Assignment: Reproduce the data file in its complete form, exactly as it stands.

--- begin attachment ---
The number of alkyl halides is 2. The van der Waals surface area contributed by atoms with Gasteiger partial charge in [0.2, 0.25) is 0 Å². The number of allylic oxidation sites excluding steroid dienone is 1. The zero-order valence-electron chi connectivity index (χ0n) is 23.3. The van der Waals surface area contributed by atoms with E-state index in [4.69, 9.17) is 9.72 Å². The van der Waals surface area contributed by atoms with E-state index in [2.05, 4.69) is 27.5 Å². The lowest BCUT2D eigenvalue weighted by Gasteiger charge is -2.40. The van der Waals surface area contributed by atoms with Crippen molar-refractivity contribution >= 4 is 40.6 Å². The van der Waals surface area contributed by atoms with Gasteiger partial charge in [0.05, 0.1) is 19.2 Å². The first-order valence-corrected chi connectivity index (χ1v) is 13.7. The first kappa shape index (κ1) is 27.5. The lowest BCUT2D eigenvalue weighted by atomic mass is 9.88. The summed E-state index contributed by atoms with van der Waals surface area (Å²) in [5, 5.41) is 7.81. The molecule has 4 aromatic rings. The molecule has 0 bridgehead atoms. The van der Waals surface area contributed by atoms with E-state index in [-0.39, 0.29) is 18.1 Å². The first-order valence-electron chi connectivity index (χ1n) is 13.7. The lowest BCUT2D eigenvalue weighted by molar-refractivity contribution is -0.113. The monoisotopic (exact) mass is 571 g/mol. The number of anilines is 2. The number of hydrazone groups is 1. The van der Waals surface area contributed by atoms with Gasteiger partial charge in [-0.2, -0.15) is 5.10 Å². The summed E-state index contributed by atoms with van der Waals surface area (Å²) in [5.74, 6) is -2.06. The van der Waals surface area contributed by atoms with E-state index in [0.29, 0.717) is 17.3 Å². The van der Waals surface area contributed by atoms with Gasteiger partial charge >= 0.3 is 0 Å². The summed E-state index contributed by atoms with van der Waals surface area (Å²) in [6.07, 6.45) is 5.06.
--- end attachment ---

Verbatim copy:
The number of alkyl halides is 2. The van der Waals surface area contributed by atoms with Gasteiger partial charge in [0.2, 0.25) is 0 Å². The number of allylic oxidation sites excluding steroid dienone is 1. The zero-order valence-electron chi connectivity index (χ0n) is 23.3. The van der Waals surface area contributed by atoms with E-state index in [4.69, 9.17) is 9.72 Å². The van der Waals surface area contributed by atoms with E-state index in [2.05, 4.69) is 27.5 Å². The lowest BCUT2D eigenvalue weighted by Gasteiger charge is -2.40. The van der Waals surface area contributed by atoms with Crippen molar-refractivity contribution >= 4 is 40.6 Å². The van der Waals surface area contributed by atoms with Gasteiger partial charge in [0.05, 0.1) is 19.2 Å². The first-order valence-corrected chi connectivity index (χ1v) is 13.7. The first kappa shape index (κ1) is 27.5. The lowest BCUT2D eigenvalue weighted by atomic mass is 9.88. The summed E-state index contributed by atoms with van der Waals surface area (Å²) in [5, 5.41) is 7.81. The molecule has 4 aromatic rings. The molecule has 0 bridgehead atoms. The van der Waals surface area contributed by atoms with E-state index in [-0.39, 0.29) is 18.1 Å². The first-order valence-electron chi connectivity index (χ1n) is 13.7. The lowest BCUT2D eigenvalue weighted by molar-refractivity contribution is -0.113. The monoisotopic (exact) mass is 571 g/mol. The number of anilines is 2. The number of hydrazone groups is 1. The van der Waals surface area contributed by atoms with Gasteiger partial charge in [-0.2, -0.15) is 5.10 Å². The summed E-state index contributed by atoms with van der Waals surface area (Å²) in [5.74, 6) is -2.06. The van der Waals surface area contributed by atoms with E-state index in [0.29, 0.717) is 17.3 Å². The van der Waals surface area contributed by atoms with Gasteiger partial charge >= 0.3 is 0 Å². The summed E-state index contributed by atoms with van der Waals surface area (Å²) in [6.07, 6.45) is 5.06.